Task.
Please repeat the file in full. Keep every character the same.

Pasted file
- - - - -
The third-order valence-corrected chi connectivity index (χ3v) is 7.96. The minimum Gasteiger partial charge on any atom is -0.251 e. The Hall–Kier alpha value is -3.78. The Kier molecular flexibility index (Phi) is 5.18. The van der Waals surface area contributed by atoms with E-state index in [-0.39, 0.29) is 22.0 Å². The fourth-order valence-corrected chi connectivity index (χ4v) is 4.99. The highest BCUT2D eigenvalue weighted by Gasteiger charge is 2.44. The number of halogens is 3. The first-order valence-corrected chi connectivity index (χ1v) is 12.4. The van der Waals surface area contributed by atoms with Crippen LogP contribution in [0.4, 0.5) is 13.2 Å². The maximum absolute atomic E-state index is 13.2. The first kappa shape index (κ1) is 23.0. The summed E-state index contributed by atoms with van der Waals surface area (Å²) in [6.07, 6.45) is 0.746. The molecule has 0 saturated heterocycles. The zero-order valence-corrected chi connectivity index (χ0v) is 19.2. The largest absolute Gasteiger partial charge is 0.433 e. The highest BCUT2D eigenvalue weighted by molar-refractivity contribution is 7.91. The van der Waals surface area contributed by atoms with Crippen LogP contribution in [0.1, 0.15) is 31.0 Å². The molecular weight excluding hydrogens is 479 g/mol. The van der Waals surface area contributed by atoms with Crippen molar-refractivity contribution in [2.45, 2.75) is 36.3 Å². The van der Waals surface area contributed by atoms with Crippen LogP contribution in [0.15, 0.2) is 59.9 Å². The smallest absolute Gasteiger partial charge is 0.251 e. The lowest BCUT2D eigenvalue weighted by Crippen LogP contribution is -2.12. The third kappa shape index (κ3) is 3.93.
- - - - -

The third-order valence-corrected chi connectivity index (χ3v) is 7.96. The minimum Gasteiger partial charge on any atom is -0.251 e. The Hall–Kier alpha value is -3.78. The Kier molecular flexibility index (Phi) is 5.18. The van der Waals surface area contributed by atoms with E-state index in [-0.39, 0.29) is 22.0 Å². The fourth-order valence-corrected chi connectivity index (χ4v) is 4.99. The highest BCUT2D eigenvalue weighted by Gasteiger charge is 2.44. The number of halogens is 3. The first-order valence-corrected chi connectivity index (χ1v) is 12.4. The van der Waals surface area contributed by atoms with Crippen LogP contribution in [0.4, 0.5) is 13.2 Å². The maximum absolute atomic E-state index is 13.2. The first kappa shape index (κ1) is 23.0. The summed E-state index contributed by atoms with van der Waals surface area (Å²) in [6.07, 6.45) is 0.746. The molecule has 0 saturated heterocycles. The zero-order valence-corrected chi connectivity index (χ0v) is 19.2. The largest absolute Gasteiger partial charge is 0.433 e. The highest BCUT2D eigenvalue weighted by molar-refractivity contribution is 7.91. The van der Waals surface area contributed by atoms with Crippen LogP contribution in [0.1, 0.15) is 31.0 Å². The molecular weight excluding hydrogens is 479 g/mol. The van der Waals surface area contributed by atoms with Crippen molar-refractivity contribution in [2.45, 2.75) is 36.3 Å². The van der Waals surface area contributed by atoms with Crippen LogP contribution in [0.15, 0.2) is 59.9 Å². The smallest absolute Gasteiger partial charge is 0.251 e. The lowest BCUT2D eigenvalue weighted by Crippen LogP contribution is -2.12. The third kappa shape index (κ3) is 3.93.